Hong Kong's stock market fell nearly 6% when Beijing revealed its plans for the national security law in late May. But it has risen in recent days, more than making up the losses on optimism the law will end the turmoil that has hurt the city's property prices and economic growth. The rising stock prices also reflect the fact that much of the money flowing though Hong Kong's markets comes from business with mainland Chinese investors and firms.
Bankers say Chinese companies will continue to use Hong Kong to raise capital, as JD.com Inc. and NetEase Inc. did this year, and that their mainland clients support the new law. For people who understand China, "there's no change," one venture capitalist said.
Market activity isn't likely to be hurt in the short term, said Weiheng Chen, a partner at Wilson Sonsini who works on capital-market transactions and mergers. But there could be an impact on longer-term commitments of foreign capital until the international business community sees how the law will be enforced, he said.
China has vowed its crackdown will target protesters and not law-abiding businesses. But it may become difficult to separate the two in practice. Many of the hundreds of thousands of protesters that took to the streets are also employees at major firms. Their arrests will raise tricky moral and legal issues for corporate lawyers.
It is far from clear the new law will quell the unrest. Millions of Hong Kongers oppose mainland interference and see the law as an unjust campaign to destroy the individual freedoms they have long enjoyed. Thousands took to the streets Wednesday, the first day the law was in force. Police responded by firing pepper rounds and water cannons at the crowds and arresting around 370 protesters, including 10 for violations of the new law.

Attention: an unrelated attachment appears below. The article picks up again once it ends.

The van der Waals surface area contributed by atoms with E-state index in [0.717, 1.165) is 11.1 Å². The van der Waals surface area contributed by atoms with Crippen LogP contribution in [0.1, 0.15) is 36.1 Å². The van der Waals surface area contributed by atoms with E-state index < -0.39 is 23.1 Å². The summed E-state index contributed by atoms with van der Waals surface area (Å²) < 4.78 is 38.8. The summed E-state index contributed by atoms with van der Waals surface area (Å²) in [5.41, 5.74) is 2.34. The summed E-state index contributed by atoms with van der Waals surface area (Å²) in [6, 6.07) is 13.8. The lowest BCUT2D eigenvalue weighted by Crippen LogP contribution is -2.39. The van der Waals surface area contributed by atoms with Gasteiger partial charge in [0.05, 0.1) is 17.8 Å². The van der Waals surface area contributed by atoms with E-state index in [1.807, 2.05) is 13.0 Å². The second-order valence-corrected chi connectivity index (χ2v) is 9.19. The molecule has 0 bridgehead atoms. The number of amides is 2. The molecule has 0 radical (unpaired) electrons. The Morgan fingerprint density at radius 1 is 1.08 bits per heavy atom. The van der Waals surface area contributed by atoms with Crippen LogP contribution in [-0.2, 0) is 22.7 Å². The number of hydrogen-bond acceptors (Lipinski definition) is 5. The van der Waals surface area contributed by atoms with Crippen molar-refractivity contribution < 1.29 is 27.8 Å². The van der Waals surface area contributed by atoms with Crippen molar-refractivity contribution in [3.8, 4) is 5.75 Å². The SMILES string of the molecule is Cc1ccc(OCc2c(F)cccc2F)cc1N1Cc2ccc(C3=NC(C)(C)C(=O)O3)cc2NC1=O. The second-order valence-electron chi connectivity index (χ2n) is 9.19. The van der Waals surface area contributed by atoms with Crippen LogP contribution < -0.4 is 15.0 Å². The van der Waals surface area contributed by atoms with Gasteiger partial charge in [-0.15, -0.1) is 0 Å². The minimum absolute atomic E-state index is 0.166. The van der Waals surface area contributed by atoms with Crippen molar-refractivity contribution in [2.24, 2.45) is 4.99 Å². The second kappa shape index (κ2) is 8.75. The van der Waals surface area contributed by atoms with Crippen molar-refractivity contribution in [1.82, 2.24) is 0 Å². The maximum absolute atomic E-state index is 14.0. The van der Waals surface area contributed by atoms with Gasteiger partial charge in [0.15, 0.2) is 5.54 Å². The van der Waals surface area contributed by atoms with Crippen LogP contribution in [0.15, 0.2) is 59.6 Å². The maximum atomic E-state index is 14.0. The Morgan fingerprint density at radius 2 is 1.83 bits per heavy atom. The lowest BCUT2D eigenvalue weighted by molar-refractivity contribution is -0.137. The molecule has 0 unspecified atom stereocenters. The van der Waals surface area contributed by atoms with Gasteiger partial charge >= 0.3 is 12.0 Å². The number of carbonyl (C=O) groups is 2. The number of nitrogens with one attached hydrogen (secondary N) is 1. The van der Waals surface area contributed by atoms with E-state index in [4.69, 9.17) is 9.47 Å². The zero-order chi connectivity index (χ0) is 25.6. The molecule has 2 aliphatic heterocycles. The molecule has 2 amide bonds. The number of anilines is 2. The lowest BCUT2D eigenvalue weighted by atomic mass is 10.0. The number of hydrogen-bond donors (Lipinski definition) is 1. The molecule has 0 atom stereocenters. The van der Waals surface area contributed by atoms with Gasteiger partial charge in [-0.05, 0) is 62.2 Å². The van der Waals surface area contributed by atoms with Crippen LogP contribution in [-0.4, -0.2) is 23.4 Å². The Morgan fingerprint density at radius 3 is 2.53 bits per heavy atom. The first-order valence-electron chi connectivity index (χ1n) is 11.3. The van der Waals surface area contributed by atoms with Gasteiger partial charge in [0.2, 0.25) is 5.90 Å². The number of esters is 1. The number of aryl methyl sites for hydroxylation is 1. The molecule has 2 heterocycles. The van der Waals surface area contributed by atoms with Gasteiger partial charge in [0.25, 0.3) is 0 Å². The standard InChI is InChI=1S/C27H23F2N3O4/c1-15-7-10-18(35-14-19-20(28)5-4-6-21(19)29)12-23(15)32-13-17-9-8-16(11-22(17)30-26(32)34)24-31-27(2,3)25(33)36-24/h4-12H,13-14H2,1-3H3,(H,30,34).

China's decision to enact the law has provoked an international backlash that may also damage the business climate. The U.S., saying Hong Kong is no longer autonomous enough to be treated separately from China, has banned exports of dual-use technology to the city and has threatened to take other measures such as sanctions.
At the American Chamber of Commerce in Hong Kong, some 60% of respondents in an early-June poll said they believed the law would harm their business. Some 30% of companies said they were already considering relocating some operations or assets.
"It will take time for the business community to digest details of the law, but we hope it will not impact the dynamism and benefits of this great city," the American Chamber said Thursday.
Hong Kong is an enormously lucrative place to do business, and the prospect of profiting from China's huge market gives companies a strong incentive to adapt to the new environment rather than retreat. Despite the unrest and a pandemic, nearly $135 billion in funds was raised on Hong Kong's stock exchange in the first five months of the year, up 27% from a year earlier.
The city was founded in the 19th century as a trading hub for narcotics, silk and tea during Britain's Opium Wars. It has overcome challenges in the past and always emerged intact as a profitable global business center. Many people predicted its demise before the 1997 handover; but with a stable currency and British-style legal system, it became a preferred place for Western investors to access the enormous flows of capital and trade generated by a growing China -- all while living as they always had in the city.